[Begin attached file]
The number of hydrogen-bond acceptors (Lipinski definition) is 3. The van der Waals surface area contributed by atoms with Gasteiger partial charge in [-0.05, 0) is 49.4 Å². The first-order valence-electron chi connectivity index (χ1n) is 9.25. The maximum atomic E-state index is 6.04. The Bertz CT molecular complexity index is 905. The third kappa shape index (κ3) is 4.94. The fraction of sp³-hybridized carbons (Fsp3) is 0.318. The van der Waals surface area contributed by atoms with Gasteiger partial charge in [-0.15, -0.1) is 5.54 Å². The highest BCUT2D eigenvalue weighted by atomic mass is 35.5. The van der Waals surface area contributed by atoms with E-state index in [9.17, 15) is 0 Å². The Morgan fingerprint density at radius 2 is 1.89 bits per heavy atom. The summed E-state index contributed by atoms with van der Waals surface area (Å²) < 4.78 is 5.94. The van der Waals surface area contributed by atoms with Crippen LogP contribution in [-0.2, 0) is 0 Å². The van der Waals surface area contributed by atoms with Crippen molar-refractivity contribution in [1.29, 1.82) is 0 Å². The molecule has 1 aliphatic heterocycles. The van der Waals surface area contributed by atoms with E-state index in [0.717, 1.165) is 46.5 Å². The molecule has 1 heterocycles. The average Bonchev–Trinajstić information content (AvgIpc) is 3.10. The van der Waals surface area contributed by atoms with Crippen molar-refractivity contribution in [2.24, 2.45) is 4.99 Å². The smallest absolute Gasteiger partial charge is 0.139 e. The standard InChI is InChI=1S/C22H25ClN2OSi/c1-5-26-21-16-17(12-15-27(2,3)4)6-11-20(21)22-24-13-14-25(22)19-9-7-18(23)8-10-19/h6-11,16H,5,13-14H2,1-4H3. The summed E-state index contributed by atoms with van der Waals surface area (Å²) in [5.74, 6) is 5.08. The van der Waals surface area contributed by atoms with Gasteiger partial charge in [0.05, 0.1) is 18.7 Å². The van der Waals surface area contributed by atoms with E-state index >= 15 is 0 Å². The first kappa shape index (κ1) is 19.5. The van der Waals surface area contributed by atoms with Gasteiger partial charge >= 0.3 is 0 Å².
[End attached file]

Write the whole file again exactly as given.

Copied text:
The number of hydrogen-bond acceptors (Lipinski definition) is 3. The van der Waals surface area contributed by atoms with Gasteiger partial charge in [-0.05, 0) is 49.4 Å². The first-order valence-electron chi connectivity index (χ1n) is 9.25. The maximum atomic E-state index is 6.04. The Bertz CT molecular complexity index is 905. The third kappa shape index (κ3) is 4.94. The fraction of sp³-hybridized carbons (Fsp3) is 0.318. The van der Waals surface area contributed by atoms with Gasteiger partial charge in [-0.15, -0.1) is 5.54 Å². The highest BCUT2D eigenvalue weighted by atomic mass is 35.5. The van der Waals surface area contributed by atoms with E-state index in [9.17, 15) is 0 Å². The Morgan fingerprint density at radius 2 is 1.89 bits per heavy atom. The summed E-state index contributed by atoms with van der Waals surface area (Å²) < 4.78 is 5.94. The van der Waals surface area contributed by atoms with Crippen LogP contribution in [-0.2, 0) is 0 Å². The van der Waals surface area contributed by atoms with Crippen molar-refractivity contribution in [1.29, 1.82) is 0 Å². The molecule has 1 aliphatic heterocycles. The van der Waals surface area contributed by atoms with E-state index in [0.717, 1.165) is 46.5 Å². The molecule has 1 heterocycles. The average Bonchev–Trinajstić information content (AvgIpc) is 3.10. The van der Waals surface area contributed by atoms with Crippen molar-refractivity contribution in [2.24, 2.45) is 4.99 Å². The smallest absolute Gasteiger partial charge is 0.139 e. The standard InChI is InChI=1S/C22H25ClN2OSi/c1-5-26-21-16-17(12-15-27(2,3)4)6-11-20(21)22-24-13-14-25(22)19-9-7-18(23)8-10-19/h6-11,16H,5,13-14H2,1-4H3. The summed E-state index contributed by atoms with van der Waals surface area (Å²) in [5.74, 6) is 5.08. The van der Waals surface area contributed by atoms with Gasteiger partial charge in [0.05, 0.1) is 18.7 Å². The van der Waals surface area contributed by atoms with E-state index >= 15 is 0 Å². The first kappa shape index (κ1) is 19.5. The van der Waals surface area contributed by atoms with Gasteiger partial charge >= 0.3 is 0 Å².